the notion that we can study the will independently of its relationships

    Sorry, but from all of your posts, you seem to be more into categorizing instead of actually attempting to understand the workings. I study things by tearing them apart recursively; poke them independently; then reassembling them one by one examining how they work together. The black box approach will never get you an understanding of what makes it work — only what to expect from it.

  37. I study things by tearing them apart recursively; poke them independently; then reassembling them one by one examining how they work together. The black box approach will never get you an understanding of what makes it work — only what to expect from it.

    And yet, when I once before presented a flow chart of the process, the reaction was one of total bemusement. I don’t recall whether it was yourself or one of your fellow robots. And the unsubstantiated accusation was laid that I did not understand the flowchart I presented.

    I had understood that your computer algorithm had been meant as an illustration of how free will is not necessary for decision-making; IOW that humans make deliberate decisions in the same manner as your computer. That is, without thinking. Thank you for your clarification. I agree with you: the computer is only a tool, like a very fast slide rule, by which you yourself make decisions. At least those based on quantity. And the will involved is your own, that freely chose to write the program.

    But you still seem to regard the will as choosing among acts presented to it with “values” pre-attached. But it is the person who attaches the values. For example, Adam Apple may find that bay scallops are tasty morsels and when in the mood may choose to snap them down. But when ill, he may turn away gagging from the self-same morsel. (It is well-known that foods present differently to the senses depending on whether one is hale or ill.) That is, the person is not coerced either by the senses or by the intellect, let alone by the stars or by inner clockworks, or by an algorithm to a determined conclusion.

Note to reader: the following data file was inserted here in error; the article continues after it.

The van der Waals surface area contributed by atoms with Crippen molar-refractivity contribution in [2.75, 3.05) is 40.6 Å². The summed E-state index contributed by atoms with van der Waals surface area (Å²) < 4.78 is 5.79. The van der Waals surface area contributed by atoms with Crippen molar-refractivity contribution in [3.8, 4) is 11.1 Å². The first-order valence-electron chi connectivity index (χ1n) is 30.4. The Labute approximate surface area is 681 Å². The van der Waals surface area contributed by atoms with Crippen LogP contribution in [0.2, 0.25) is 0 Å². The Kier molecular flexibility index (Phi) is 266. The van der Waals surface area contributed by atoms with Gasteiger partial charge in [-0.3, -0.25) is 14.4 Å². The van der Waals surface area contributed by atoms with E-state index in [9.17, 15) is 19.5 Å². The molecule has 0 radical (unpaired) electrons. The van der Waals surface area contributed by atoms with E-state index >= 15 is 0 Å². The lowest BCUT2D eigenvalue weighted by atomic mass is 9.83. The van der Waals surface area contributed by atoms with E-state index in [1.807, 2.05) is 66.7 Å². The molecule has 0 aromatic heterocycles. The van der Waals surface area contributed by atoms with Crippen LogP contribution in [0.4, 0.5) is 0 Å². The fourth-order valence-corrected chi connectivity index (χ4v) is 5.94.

You cannot want what you do not know. So if the means to achieve the end are not entirely known, or known only in a vague and inchoate sense, the will is necessarily free of constraints. This is like your algorithm where the values of the choices are not presented to the computer or the choices are not well-enough spelled out to attach a precise value.

  38. But you still seem to regard the will as choosing among acts presented to it with “values” pre-attached. But it is the person who attaches the values.

    That may be your impression but I think I have only said the values are determined (in fact, must be) without saying how they might be. Nor do I assume the values are invariant. Some, though, may have default values that are used in the absence of information. Step (2) above needs some value to proceed.

    When it comes to the “will”, your definition seems malleable. In this case it seems to be what I called step (2) when I would think it is both steps and maybe more. Giving it a name though only provides a shortcut for discussion otherwise it is of little help. I prefer not to use it at all. Yes I am aware that we are discussing “Free Will” but the words seem to have special meaning to you that you appear too think everyone also has.

    And yet, when I once before presented a flow chart of the process, the reaction was one of total bemusement.

    I recall mentioning that it was a good guess but you do not have a way to tell how good of a guess it is. My amusement is that you tend to speak of things such things as if you are certain it is not a guess but actually shows how the mind works. I OTOH recognize that I am only speculating and currently have no way to test my speculations. If I’m not stating that emphatically enough then I apologize.